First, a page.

LIVESTOCK-U.S hog futures rise as pig virus sparks buying

Tue Sep 24, 2013 3:19pm EDT

Related Topics

* Hog futures' discount to cash motivates buyers
    * Traders indifferent to Smithfield deal approval
    * CME live cattle up with beef quotes, cash ideas
    * Feeder cattle surge as corn prices slide


    By Theopolis Waters
    CHICAGO, Sept 24 (Reuters) - Chicago Mercantile Exchange hog
futures finished up more than 2 percent Tuesday on
speculative buying tied to the spread of the Porcine Epidemic
Diarrhea (PEDv) pig virus, traders and analysts said.
    PEDv, which is deadly to baby pigs, could reduce the number
of hogs coming to market in the coming months.
    "Some people are waking up to how severe this PEDv virus is,
which may have been underreported," said Linn Group analyst John
Ginzel.
     He said some traders bought futures based on initial
forecasts for the U.S. Department of Agriculture's quarterly
hogs and pigs report due on Friday at 2 p.m. CDT (1900 GMT).
     Some researchers have discovered that the virus, which is
not harmful to humans, may be carried on the wind, possibly
exposing swine farms to a greater threat.  
     Nearby hog futures made new highs for their contracts,
driven by their discounts to CME's hog index which was at 98.25
cents. 
     October closed 2.325 cents higher at 92.500 cents
per lb and hit a new contract high of 93.150 cents in
after-hours trading.
     December finished 1.650 cents per lb higher at
88.075 cents. It posted a new contract high of 88.900 cents.
     Focus on the pig virus and undervalued futures overshadowed
word of the approved sale of Smithfield Foods Inc to 
Chinese firm Shuanghui International Holdings Ltd. 
    Smithfield shareholders on Tuesday approved the pork giant's
$4.7 billion sale to Shuanghui in what is shaping up as the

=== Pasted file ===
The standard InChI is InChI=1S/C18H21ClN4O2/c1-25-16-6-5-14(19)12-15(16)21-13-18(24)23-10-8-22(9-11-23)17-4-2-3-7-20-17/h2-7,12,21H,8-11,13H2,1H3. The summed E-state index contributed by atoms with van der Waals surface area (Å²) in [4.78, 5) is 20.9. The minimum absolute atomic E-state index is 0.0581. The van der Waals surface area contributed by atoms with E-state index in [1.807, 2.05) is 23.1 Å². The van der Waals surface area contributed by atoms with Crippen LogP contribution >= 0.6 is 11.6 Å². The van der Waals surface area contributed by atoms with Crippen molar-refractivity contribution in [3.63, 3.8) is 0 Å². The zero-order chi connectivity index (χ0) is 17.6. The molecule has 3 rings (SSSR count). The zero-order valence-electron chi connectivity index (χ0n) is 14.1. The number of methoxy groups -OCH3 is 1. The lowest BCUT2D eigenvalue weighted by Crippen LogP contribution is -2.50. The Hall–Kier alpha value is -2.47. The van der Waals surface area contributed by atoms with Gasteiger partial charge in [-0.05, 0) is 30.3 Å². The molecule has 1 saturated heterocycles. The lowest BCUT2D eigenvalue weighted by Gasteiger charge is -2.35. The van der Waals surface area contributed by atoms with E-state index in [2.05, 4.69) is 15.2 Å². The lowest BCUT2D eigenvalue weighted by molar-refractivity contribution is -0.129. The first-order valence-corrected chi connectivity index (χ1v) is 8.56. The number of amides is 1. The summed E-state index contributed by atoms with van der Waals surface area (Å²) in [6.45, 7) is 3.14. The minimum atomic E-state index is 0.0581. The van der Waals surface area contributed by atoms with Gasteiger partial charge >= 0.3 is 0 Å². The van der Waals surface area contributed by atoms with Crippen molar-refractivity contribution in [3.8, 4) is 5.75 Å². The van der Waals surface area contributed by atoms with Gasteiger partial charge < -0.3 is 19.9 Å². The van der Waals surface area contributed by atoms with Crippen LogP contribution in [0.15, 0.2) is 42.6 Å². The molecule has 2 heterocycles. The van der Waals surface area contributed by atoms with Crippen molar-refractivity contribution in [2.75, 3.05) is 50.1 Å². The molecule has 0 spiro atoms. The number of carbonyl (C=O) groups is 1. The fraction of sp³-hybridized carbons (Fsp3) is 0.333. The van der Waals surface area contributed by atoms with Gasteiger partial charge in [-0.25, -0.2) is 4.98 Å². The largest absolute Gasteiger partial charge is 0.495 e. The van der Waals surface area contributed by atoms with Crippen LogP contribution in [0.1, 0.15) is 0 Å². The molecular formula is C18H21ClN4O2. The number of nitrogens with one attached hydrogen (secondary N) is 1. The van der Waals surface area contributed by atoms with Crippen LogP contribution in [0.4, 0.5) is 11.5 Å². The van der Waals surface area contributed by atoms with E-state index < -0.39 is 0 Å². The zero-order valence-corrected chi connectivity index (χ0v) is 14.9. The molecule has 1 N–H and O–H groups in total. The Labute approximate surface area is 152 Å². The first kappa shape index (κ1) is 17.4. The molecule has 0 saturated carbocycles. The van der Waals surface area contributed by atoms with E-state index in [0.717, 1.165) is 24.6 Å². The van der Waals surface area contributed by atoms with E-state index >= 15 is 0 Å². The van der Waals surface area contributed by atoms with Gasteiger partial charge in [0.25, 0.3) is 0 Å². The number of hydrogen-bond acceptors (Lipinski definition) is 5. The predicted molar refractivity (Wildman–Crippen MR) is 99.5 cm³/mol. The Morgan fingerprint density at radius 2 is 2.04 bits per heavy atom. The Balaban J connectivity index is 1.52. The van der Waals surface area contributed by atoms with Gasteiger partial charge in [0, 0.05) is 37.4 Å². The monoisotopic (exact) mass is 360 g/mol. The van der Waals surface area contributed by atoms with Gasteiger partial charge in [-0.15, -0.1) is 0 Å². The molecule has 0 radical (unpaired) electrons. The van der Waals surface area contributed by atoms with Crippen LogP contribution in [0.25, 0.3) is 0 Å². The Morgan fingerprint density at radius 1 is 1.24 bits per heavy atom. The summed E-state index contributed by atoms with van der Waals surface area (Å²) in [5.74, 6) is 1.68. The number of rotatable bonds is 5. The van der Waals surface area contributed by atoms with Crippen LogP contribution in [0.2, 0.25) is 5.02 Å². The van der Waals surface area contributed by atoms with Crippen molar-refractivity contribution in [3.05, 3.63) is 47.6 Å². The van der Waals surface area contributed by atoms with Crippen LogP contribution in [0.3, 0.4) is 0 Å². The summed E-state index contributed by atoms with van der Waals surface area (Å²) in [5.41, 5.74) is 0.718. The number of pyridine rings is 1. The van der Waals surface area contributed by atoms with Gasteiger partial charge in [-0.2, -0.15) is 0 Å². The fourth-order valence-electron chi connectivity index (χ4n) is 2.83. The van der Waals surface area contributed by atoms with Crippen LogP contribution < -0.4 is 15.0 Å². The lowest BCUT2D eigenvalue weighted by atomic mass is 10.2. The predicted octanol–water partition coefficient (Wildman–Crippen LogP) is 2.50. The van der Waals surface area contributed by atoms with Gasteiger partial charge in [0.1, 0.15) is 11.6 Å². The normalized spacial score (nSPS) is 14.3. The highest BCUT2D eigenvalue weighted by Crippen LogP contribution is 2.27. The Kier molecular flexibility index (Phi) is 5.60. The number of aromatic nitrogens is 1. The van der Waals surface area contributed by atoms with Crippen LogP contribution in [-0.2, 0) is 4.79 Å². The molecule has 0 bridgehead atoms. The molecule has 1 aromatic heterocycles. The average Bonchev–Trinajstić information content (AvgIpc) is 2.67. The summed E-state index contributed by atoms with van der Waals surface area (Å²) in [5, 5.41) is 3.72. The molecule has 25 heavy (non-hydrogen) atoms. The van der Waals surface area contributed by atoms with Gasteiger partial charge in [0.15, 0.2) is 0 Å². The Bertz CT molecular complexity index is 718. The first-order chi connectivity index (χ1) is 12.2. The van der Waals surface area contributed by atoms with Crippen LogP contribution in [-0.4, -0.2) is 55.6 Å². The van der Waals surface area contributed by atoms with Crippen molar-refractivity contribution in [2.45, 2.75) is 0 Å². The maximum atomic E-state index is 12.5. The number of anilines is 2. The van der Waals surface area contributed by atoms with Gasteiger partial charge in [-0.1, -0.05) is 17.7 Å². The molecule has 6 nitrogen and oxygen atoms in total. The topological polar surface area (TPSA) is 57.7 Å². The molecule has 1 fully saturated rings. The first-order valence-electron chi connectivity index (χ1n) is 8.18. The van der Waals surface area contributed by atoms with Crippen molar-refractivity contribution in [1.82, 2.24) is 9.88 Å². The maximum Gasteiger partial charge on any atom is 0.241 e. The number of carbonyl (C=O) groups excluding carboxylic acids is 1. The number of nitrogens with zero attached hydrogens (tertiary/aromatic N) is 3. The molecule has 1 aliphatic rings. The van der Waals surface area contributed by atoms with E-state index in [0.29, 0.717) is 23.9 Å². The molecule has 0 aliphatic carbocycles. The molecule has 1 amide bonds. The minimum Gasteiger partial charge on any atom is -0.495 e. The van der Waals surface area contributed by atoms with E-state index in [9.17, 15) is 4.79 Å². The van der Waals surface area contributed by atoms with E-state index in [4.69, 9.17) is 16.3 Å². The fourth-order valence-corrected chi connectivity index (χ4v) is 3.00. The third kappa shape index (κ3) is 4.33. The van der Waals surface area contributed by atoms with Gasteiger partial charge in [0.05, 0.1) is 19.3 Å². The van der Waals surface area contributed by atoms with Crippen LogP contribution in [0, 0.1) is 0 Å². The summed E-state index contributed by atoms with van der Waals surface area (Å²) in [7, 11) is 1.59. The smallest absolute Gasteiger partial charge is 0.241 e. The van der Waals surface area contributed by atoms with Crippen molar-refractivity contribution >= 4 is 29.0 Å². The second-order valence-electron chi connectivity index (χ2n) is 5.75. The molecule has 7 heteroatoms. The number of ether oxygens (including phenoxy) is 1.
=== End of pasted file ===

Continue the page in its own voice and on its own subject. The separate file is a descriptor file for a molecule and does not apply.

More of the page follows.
biggest acquisition of a U.S. company by a Chinese firm.
 
    The Smithfield buyout is expected to increase U.S. pork
exports to China at some point, but it is too early to tell,
said Citigroup futures specialist Art Liming.
    "I think the futures' discount to cash probably has more to
do with today's rally than the Smithfield news. It looks like
cash hog prices are going to stay fairly supportive," he said.
    "The Smithfield news doesn't hurt, but it was fairly cooked
into the market that it would be approved," Liming said.
    USDA's Tuesday morning data reported the average hog price
in the most-watched Iowa/Minnesota market at $94.84 per
hundredweight (cwt), $2.92 higher than on Monday.   
    
    LIVE CATTLE UP ON CASH EXPECTATIONS
    CME live cattle futures gained for a fifth straight
session in anticipation of steady-to-higher cash prices as
wholesale beef demand improves, traders said.
    Live cattle October closed 0.725 cent per lb higher
at 127.325 cents. December settled at 131.225 cents,
0.725 cent higher, and peaked at a 6-1/2 month top.
    "We've got some extremely constructive fundamentals," said
Oak Investment Group president Joe Ocrant. He cited rising
wholesale beef values and firmer prices paid for cattle in the
cash market last week.
    USDA data Tuesday morning showed the wholesale choice beef
price, or cutout, at $193.82 per cwt, up 27 cents from Monday.
Select cuts were 76 cents higher at $177.55. 
    Last week, cash cattle fetched $124 per cwt in Texas and
Kansas and $125 in Nebraska, feedlot sources said.
    Also, last Friday's USDA cattle report was bullish for
deferred-month futures because it confirmed tighter supplies
ahead which would be supportive to cash, Ocrant said.
    CME feeder cattle drew support from the higher live cattle
market and weak corn prices. Cheaper corn can ease input costs
for feedlot operators.
    September, which will expire on Sept. 26, ended up
0.325 cent per lb at 157.950 cents. October settled
1.675 cents higher at 163.775 cents.
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